It's Lady Munter. OMG, you are so not Glasgow... the star of the Fierce Ruling Divas Ball. You'd like that, it's at The Forbidden Gentleman's Club.

of course, I am so not Glasgow! I got here two months ago! And have spent most of those two months hanging out with you. Lady Munter sounds excitng! Also, how forbidden is this Forbidden Gentleman's Club?

More forbidden than your access to my other Facebook account, the one that has all the secret friends... but that's not all...we have some live music today...

Hey, you wanted me to find that account... you left it there on display!

I feel inclined to test this Forbidden Gentlemen's Club.

Live music? Why do you tell me this all at the last minute? Who's coming in to play for us?

It's Howie Reeve, an old friend of the show, promoter of Frost and Fire and a mean solo artist in his own right... well, not mean, as he is very lovely. I mean, he rocks...

yes, 'mean' like 'wicked' has a completely shifted meaning nowadays...
Is that all? Do you have any more guests hidden up your sleeve?

Plus, plus, plus... Acting Cubed are coming in to talk about their production of Autobahn, a sinister American tale of lives on the road.
Like I said... if it ain't on The Hour, it ain't happenin'... although it might literally be happening, I suppose, it ain't happenin', ya dig?

Vile, is there something you're not telling me?

New Queer Cabaret?

As part of Glasgay!'s restless programming - and emerging from the Buzzcut promotion stable - Tranny and Roseannah's cabaret at Rose and Grants reaffirms a core values of Glasgay!'s identity, an interest in presenting new work and new ways of understanding LGBTQ performance. Although Tranny and Roseannah's secret identities are familiar to Live Art audiences - they follow on from Fish and Game's successful double act in Strange Hungers in the fusion of drag humour and political intelligence - their cabaret format is far looser and their bill (on Thursday night) shows less focus and more eclecticism.

Tranny and Roseannah hold together the proceedings with their parody of TV reality show lifestyle gurus: their guests, Dame Fanny Dayglow and Foxy (from human-animal hybrid duo Foxy and Husk) come from diverse ends of the spectrum. Dayglow is a classic drag act - failed and delusional celebrity and sad old lady by turns - while Foxy's mimed meditation on relationship break ups is devoid of kitsch and manages to sail into emotive waters despite the comic appearance of a woman-dressed-as-a-fox.

As a cabaret evening, it does not hang together: Foxy's finale is far too intense after the playful makeover tease and Dayglow's parody of the celebrity audience, leaving Tranny and Roseannah slightly tongue-tied. The switch between moods is too abrupt - and Foxy's Solo is quite clearly not designed to be part of a vaudeville night, having even emotional power and serious content to stand alone.

Dayglow's routines are far more adaptable to the format - although the Talking Heads styling of her central monologue is filled with pathos and undermines the slightly easy and cheerful humour of the other two - and Tranny and Roseannah begin the evening with a very funny extended skit on fashion.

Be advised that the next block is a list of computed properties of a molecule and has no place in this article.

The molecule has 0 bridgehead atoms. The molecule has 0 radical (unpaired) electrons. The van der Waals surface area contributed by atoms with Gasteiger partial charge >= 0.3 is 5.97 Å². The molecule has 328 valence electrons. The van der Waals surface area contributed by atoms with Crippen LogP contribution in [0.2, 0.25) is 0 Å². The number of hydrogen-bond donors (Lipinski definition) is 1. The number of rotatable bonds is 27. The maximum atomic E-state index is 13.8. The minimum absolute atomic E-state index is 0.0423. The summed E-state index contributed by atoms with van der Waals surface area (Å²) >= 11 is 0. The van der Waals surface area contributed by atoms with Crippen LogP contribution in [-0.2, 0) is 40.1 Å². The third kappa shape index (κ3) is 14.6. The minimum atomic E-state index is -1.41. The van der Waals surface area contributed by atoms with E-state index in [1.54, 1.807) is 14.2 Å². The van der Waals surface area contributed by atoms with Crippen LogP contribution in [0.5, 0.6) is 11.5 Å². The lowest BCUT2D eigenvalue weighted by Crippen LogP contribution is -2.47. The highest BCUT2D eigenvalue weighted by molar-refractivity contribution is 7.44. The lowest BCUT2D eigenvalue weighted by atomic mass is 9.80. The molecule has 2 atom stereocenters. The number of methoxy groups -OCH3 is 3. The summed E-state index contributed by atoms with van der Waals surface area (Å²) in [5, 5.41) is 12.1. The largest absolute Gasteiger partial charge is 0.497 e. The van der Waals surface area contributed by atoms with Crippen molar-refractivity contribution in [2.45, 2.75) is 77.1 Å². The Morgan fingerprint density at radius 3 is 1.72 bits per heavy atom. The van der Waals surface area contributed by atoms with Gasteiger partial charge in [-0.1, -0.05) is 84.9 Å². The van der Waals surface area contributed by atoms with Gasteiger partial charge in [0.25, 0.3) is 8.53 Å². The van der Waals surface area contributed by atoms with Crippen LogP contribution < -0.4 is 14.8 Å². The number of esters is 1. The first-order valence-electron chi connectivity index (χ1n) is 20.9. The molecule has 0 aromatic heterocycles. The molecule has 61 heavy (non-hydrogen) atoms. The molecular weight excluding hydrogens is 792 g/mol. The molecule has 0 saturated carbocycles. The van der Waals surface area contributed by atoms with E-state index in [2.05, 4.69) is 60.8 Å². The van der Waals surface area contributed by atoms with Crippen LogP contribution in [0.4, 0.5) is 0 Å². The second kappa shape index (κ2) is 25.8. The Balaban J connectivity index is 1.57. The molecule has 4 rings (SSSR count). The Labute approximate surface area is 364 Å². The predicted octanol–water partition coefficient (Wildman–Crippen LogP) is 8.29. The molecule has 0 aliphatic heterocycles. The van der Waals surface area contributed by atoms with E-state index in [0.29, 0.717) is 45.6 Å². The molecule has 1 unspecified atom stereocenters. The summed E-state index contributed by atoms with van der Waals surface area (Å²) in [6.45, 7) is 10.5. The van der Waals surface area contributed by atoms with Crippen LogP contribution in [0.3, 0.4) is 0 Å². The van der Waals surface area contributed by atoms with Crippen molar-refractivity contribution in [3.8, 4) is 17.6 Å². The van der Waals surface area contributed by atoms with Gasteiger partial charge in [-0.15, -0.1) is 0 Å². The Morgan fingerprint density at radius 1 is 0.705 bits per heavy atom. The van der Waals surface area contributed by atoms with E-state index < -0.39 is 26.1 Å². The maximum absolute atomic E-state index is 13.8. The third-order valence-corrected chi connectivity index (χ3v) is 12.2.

All of the acts are strong on their own terms - T&A feel like a work in progress but their banter is well developed and their co-dependant relationship touchingly and hilariously fleshed out - and Foxy smashes up popular cultural, oddly sexual fancy dress and an obsession with milk  and misery into a coherent, if sometimes meandering slap at romance and failure.

Dame Fanny Dayglow exults in kitsch humour - again, context is important, and getting a laugh from an old song that uses "gay" in a funny way is far more vaudeville than the rest of the evening. She also suggests that her fatuous faux celebrity routines hide a talented actor: again, that central monologue being both moving and wryly humorous.

If the structure isn't quite perfect, it is clear that T&A are trying to draw connections between queer identity and performance art - itself "queer" against the normative model of theatre - and the slightly awkward shifts in tone are reflective of a project in its early stages. Certainly, this is an imaginative tale on the potential of the cabaret format - a format that has been explored through Itsy's Kabarett in Edinburgh, or in Scunner's Spangled nights, but here given a more explicitly social and political intention.

In Part, Minimal

Kicking off the 2012/2013 Minimal Programme - a Glasgow Life innovation, programmed by the imaginative Sven Brown and now racing into its third year - a weekend of Arvo Part is a safe bet. Part fuses a post-modern fascination with the ancient - his stripped down arrangements evoke medieval sanctity - and a rare ear for a minimalist melody: while the Americans Reich and Glass took their cue from the driving grooves or urban anxiety, Estonian Part retreated into a pastoral religiosity.

Although his Stabat Mater is the headlining number in Saturday's performance, the first half presented the breadth of Part's interest. While some of his religious pieces struggle to emerge from a generic, gentle contemplation, his arrangement of St Patrick's The Deer's Cry uses the simple prayer to weave a complex web of sound, imitating the fervent desire of the song to be wrapped in God's protection. A version of Burn's My Heart's in The Highlands relocates Scotland to the northern border of heaven - despite the slightly ponderous rhyme - and Part's refusal of melodrama allows his choral compositions to reveal a compassionate, meditative Christianity.

Stabat Mater has the distinctive Christian mash-up of almost erotic brutality and kindness: the words follow the experience of the Blessed Virgin watching her son die, and the language more familiar from cheerful carols is twisted into a visceral vision of salvation through bloodshed.